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Lecture 4

Lecture 4 Introduction to the Sociology of Families.docx

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McMaster University
Sandra Colavecchia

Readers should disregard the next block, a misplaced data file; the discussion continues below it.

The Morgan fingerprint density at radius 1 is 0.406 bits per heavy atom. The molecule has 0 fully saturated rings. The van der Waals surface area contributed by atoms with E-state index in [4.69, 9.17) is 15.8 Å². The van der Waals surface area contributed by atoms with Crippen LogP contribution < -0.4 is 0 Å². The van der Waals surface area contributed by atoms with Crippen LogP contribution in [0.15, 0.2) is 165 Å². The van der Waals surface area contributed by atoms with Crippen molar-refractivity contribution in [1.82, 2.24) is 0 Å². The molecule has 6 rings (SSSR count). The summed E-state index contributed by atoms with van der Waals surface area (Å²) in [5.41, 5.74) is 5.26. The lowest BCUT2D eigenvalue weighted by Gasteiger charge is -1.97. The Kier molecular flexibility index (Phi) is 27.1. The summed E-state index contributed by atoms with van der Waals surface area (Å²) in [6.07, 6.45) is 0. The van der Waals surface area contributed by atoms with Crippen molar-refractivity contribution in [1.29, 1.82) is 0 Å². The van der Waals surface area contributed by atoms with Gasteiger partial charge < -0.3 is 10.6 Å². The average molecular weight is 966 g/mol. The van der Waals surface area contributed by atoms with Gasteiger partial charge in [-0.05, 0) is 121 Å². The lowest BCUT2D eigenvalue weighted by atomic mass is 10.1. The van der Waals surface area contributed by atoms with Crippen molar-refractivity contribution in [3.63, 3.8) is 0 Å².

1 Sociology 2U06: Sociology of the Family Sept. 19 2011 Lecture 4: Introduction to the Sociology of Families The Sociological Imagination: - Term coined by C. Wright Mills - Individual experiences connected to a social context o About connecting our own personal issues to a larger, broader context - Ex. Divorce: o Why do people get divorced? (individual couples)  Cheating  Irreconcilable differences  Abuse  Growing apart  Falling out of love  Unrealistic expectations of a partner and/or a relationship  Finances  Trauma (i.e. death of a child)  Difference in values  Unanticipated issues  Conflict over religion  Drugs and alcohol o From a sociological perspective, why is it that we see this increase in divorce? o Why is it that this generation is more likely to get divorced than our grandparents generation?  Legally it is easier to get a divorce now, changes in divorce legislation  Women’s rights  Women have more economic dependence  Not as much a social stigma as it used to be  Increase of secularism  Matrimonial property rights  Equal distribution of matrimonial assets  Easier for women with no connection to the labour force to leave a marriage  People living longer, therefore marriage is a longer commitment  Change in gender roles  i.e. whether housework is shared or not shared can lead to conflict  Inadequate structural support places greater pressure on couples who seek individual level solutions to what is really a bigger structural problem  Greater diversity in families 2  Option of pursuing same sex relationship or marriage, option of cohabiting, declining fertility, couples having fewer children, trend towards more voluntary childless couples Introduction to Contemporary Trends: - Changes in marriage, fertility, divorce, lone-parent families, and increasing diversity, including: o Same sex o Cohabiting couples with(out) children o Transnational (astronaut families, parachute kids) o Multi-family/intergenerational o Adult children living with parents (“boomerang”) o Interracial/ethnic/faith unions o Blended families  Many Canadian children will live in more than one type of family before they leave the home - Recent Census: o Revealed that common-law families are growing about five times as fast as married couple families o Same sex relationships are increasing five times as fast as any kind of hetero union o See more Canadians not being married o There are a higher proportion of couples living without children (empty nesters) - These changes have led some to argue that Families are in crisis, Family is on the decline o David Popono argues this o Some Sociologists (Stephanie Koontz) argue family is not in crisis, suggests that 1950s nuclear family as the perfect family never really existed o Popono  His argument cites the 1950s family  Modern family nothing like the 1950s family  Important to note that stats in 1950s very unusual  A lot of people getting married very young  Couples having a lot of kids  Very unusual as compared to the 20s, 30s, 40s, 60s etc o A lot of evidence that much of the families of the 1950s were a façade  Many trapped in unhappy marriages  A lot of 1950’s marriages broke up  Substance abuse very big thing  Aruge that people merely sedating themselves to get through married life o After 50’s – economic changes in post war period  Economic crises and recessions  Impact on families: 3  Especially in Canada  Manufacturing sector declines  Wifes need to be in paid employment to help families survive  Women’s labour force participation has con’t today, become entrenched  Trend that many women now in paid employment, even if have children or of childbearing age  This began around the beginning of the 70’s  Throughout history women have always been the economic providers of their families  Suggestions of returning to nuclear family of male breadwinner neglects our social history o Our society tends to be structured in
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